Though, interestingly, things weren’t a lot better, chart-wise, precisely one, two, and three years later, either. Punk did change a lot of things for the better at least for some people, and perhaps only for a short while, but it’s a mistake to think that punk was as revolutionary as all that, since an awful lot of the same old dross simply survived it. I would actually struggle to pick more than a couple of songs that I’d want to hear from any of these subsequent top tens even while punk was in its pomp – a testimony, no doubt, to the sorts of people who run the record industry. And, indeed, the reinstatement of the old guard once punk and what had by then become badged as ‘new wave’ had burned itself out on the fripperies of the new romantics was largely what sent me running in an entirely different direction musically by the mid-1980s (inspired largely firstly by King Sunny Ade’s Synchro System, which I would have seen on The Tube; and then by the African stars on Tam Tam pour l’Ethiopie, part of Two-Tone’s restitution of the black voice to musicians doing things to raise money for starving children in Africa, after which point I was gone).
So, no 13th birthday chart playlist for me: sorry, Bill. This was the week (and, perhaps, the mini-period) that lets down the idea that we can have a decent musical conversation based on our memories of the music that accompanied us precisely as we started our most exciting, and troubling, years.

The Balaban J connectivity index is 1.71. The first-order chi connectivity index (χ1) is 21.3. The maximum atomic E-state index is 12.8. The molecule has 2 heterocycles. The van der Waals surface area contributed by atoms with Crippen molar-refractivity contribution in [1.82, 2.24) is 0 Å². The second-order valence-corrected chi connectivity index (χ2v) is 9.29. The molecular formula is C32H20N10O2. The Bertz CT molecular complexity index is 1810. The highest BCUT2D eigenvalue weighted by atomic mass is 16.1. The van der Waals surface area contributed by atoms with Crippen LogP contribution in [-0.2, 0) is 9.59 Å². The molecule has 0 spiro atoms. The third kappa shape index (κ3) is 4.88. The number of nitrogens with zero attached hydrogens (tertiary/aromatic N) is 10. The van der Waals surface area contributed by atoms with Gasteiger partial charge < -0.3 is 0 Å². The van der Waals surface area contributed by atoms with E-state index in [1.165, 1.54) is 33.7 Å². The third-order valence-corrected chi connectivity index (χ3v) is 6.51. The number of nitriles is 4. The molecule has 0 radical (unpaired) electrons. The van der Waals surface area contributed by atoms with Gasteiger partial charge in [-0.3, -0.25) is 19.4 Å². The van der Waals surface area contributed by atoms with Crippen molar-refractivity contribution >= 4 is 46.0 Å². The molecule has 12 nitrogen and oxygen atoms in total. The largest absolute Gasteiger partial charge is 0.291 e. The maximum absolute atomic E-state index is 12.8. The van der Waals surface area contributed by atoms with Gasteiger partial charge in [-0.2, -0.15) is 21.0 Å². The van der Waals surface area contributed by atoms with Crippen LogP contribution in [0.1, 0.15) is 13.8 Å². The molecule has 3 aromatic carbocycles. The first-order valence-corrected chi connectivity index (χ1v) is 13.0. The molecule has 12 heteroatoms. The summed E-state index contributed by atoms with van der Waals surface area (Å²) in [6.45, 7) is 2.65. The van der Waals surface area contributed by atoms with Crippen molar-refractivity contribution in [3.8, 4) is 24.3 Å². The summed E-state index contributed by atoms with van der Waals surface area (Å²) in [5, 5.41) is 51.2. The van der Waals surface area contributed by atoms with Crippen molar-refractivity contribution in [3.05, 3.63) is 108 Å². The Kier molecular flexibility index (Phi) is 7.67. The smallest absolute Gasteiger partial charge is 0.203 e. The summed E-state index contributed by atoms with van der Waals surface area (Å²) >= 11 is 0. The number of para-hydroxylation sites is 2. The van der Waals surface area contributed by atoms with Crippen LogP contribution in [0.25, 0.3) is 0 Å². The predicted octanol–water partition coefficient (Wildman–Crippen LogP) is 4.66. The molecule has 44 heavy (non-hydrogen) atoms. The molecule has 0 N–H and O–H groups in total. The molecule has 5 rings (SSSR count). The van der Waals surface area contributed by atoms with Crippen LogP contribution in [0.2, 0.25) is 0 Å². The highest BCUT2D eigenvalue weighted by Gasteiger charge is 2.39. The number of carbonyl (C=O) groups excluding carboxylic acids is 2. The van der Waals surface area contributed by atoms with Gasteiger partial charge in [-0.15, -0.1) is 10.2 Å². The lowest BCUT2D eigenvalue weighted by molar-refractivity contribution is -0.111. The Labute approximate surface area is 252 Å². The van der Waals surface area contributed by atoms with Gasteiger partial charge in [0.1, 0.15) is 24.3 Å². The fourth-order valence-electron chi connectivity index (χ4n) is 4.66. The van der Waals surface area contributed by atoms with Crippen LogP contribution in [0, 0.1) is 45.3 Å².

And yet Drummond’s essential belief in the power and the art of the three minute record to have a hold on us and to trigger cultural and individual change (and, years later, to spark our memories) is too good to let go just like that. Here, instead of a ten-song playlist from the top 20 of late September 1976, is one song from each of the top tens that accompanied me from 13 to 23: right through my teenage years and taking me right up to the start of my finals year at uni:
1. 1976: Rod Stewart – The Killing of Georgie
2. 1977: The Rods (ha!) – Do Anything You Wanna Do
3. 1978: Siouxsie and the Banshees – Hong Kong Garden
4. 1979: The Crusaders – Street Life
5. 1980: Stevie Wonder – Masterblaster (Jammin’)
6. 1981: Soft Cell – Tainted Love
7. 1982: The Message – Grandmaster Flash and the Furious Five
8. 1983: UB40 – Red Red Wine
9. 1984: Sister Sledge – Lost In Music
10. 1985: Midge Ure – If I Was
They’re not a collection of the greatest songs (I actually only own
five six of them, and I had to remind myself of what ‘If I Was’ sounded like – something that is likely to be increasingly the case in the years that follow. Indeed, having checked, the first year in which I can recall, off the top of my head and from the list on the screen in front of me, less than half the top ten on my birthday is as depressingly early as 1987, although I continue to be able to recognise at least one top ten song, in that version by that artist, at least until 2002 (my point of No Chart Consciousness: now there’s an idea for a post…)).
Further, there’s not a lot of rebel message in that list, and in some (other) respects I’m clearly a prisoner of the format I’ve selected. However, I think they do form a reasonably cohesive, and interesting, selection which is enough at least to get people talking about the power of music in the way that Drummond intends. And, maybe, helping in some way to keep alive recorded music’s role as creative and inspiring force.